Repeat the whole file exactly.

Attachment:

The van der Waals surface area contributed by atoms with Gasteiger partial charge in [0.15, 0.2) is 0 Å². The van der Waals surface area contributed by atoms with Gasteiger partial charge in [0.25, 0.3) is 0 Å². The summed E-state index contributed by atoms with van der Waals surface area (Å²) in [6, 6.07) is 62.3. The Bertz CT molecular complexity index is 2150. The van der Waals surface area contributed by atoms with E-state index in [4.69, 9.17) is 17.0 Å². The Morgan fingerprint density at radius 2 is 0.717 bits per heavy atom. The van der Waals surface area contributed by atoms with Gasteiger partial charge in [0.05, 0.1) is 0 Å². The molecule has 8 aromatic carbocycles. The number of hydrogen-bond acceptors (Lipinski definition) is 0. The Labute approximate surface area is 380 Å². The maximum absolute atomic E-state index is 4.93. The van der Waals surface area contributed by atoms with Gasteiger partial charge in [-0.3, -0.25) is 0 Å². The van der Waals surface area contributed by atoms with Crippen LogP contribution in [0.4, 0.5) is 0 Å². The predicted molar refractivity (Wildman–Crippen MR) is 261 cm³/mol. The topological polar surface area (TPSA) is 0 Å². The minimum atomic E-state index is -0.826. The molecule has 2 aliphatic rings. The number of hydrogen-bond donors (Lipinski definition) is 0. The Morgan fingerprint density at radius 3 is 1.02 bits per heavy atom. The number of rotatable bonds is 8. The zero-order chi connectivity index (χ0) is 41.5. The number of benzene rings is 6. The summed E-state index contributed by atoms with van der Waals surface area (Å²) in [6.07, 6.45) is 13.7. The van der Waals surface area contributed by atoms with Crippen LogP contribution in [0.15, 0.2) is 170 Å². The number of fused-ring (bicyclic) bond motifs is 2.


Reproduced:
The van der Waals surface area contributed by atoms with Gasteiger partial charge in [0.15, 0.2) is 0 Å². The van der Waals surface area contributed by atoms with Gasteiger partial charge in [0.25, 0.3) is 0 Å². The summed E-state index contributed by atoms with van der Waals surface area (Å²) in [6, 6.07) is 62.3. The Bertz CT molecular complexity index is 2150. The van der Waals surface area contributed by atoms with E-state index in [4.69, 9.17) is 17.0 Å². The Morgan fingerprint density at radius 2 is 0.717 bits per heavy atom. The van der Waals surface area contributed by atoms with Gasteiger partial charge in [0.05, 0.1) is 0 Å². The molecule has 8 aromatic carbocycles. The number of hydrogen-bond acceptors (Lipinski definition) is 0. The Labute approximate surface area is 380 Å². The maximum absolute atomic E-state index is 4.93. The van der Waals surface area contributed by atoms with Gasteiger partial charge in [-0.3, -0.25) is 0 Å². The van der Waals surface area contributed by atoms with Crippen LogP contribution in [0.4, 0.5) is 0 Å². The predicted molar refractivity (Wildman–Crippen MR) is 261 cm³/mol. The topological polar surface area (TPSA) is 0 Å². The minimum atomic E-state index is -0.826. The molecule has 2 aliphatic rings. The number of hydrogen-bond donors (Lipinski definition) is 0. The Morgan fingerprint density at radius 3 is 1.02 bits per heavy atom. The number of rotatable bonds is 8. The zero-order chi connectivity index (χ0) is 41.5. The number of benzene rings is 6. The summed E-state index contributed by atoms with van der Waals surface area (Å²) in [6.07, 6.45) is 13.7. The van der Waals surface area contributed by atoms with Crippen LogP contribution in [0.15, 0.2) is 170 Å². The number of fused-ring (bicyclic) bond motifs is 2.